One of the more interesting contacts, Keene said, was the email he received from Kim Stymus, a daughter of Gary Stymus, who was killed in 1967, when Kim was 2 years old. She had asked if Keene had known her dad; he hadn’t. “But I told her, she could have some consolation knowing that her father would now be remembered and honored,” he said.
Keene felt a great responsibility in telling these boys’ stories.
“I was being contacted by people and family members,” he said. “The experience I had was tremendous. Not only did people want to talk, they had to talk. I can’t tell you how many people told me that they had never talked about their feelings about their brother dying.”
But Keene had come to learn that it was not just the families and friends who mourned these boys’ deaths — it was the entire town.
“They had suffered through this tragedy. It’s not like there was an accident and eight people died in the accident, and time marches on, and the incident becomes more and more remote,” he said. “But here was a slow-motion tragedy that occurred over about a six-year period. And everybody in town knew everybody else. So everybody went to every funeral.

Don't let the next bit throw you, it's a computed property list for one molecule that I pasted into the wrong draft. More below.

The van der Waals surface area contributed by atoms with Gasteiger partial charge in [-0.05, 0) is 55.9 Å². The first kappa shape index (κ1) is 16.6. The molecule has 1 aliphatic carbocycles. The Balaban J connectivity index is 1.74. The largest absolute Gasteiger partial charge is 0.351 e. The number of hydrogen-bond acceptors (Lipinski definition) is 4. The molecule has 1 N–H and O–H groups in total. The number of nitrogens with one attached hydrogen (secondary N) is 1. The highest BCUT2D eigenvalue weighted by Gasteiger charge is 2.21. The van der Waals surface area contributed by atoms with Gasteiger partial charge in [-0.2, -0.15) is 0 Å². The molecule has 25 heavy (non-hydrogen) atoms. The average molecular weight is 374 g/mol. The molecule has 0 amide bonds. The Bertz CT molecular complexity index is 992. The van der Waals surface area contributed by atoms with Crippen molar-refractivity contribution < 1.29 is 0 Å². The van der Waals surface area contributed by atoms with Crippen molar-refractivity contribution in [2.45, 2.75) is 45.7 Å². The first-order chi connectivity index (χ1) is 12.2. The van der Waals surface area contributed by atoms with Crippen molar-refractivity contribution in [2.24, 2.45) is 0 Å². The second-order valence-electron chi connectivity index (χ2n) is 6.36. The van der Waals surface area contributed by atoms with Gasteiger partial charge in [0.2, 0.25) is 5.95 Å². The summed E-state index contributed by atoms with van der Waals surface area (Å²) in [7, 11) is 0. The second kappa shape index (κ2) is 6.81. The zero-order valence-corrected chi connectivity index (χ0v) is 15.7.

“The town had never really grieved collectively. In fact, with returning veterans, no matter what war, the issue of post-traumatic stress syndrome is often brought up. I believe I found a town that was suffering from it, if you will.”
Holley residents may have found some peace from this book. Marsha DeFillips, the town historian, said the town’s response to the book has been fantastic, and turnouts to the book signings were well-attended. There were tears, she said, suggesting though, that the tears were of joy. Perhaps, she said, “because the boys were being remembered.”
Today — some 50 years later — Holley’s patriotism still flies high, and it still holds in its heart the sons and daughters who serve in the armed forces.
Hanging from lamp posts along Route 31 through the downtown area are banners, sponsored by the Holley Rotary, which honor local men and women in the military, with their photos, names, and the title, “Hometown Hero.”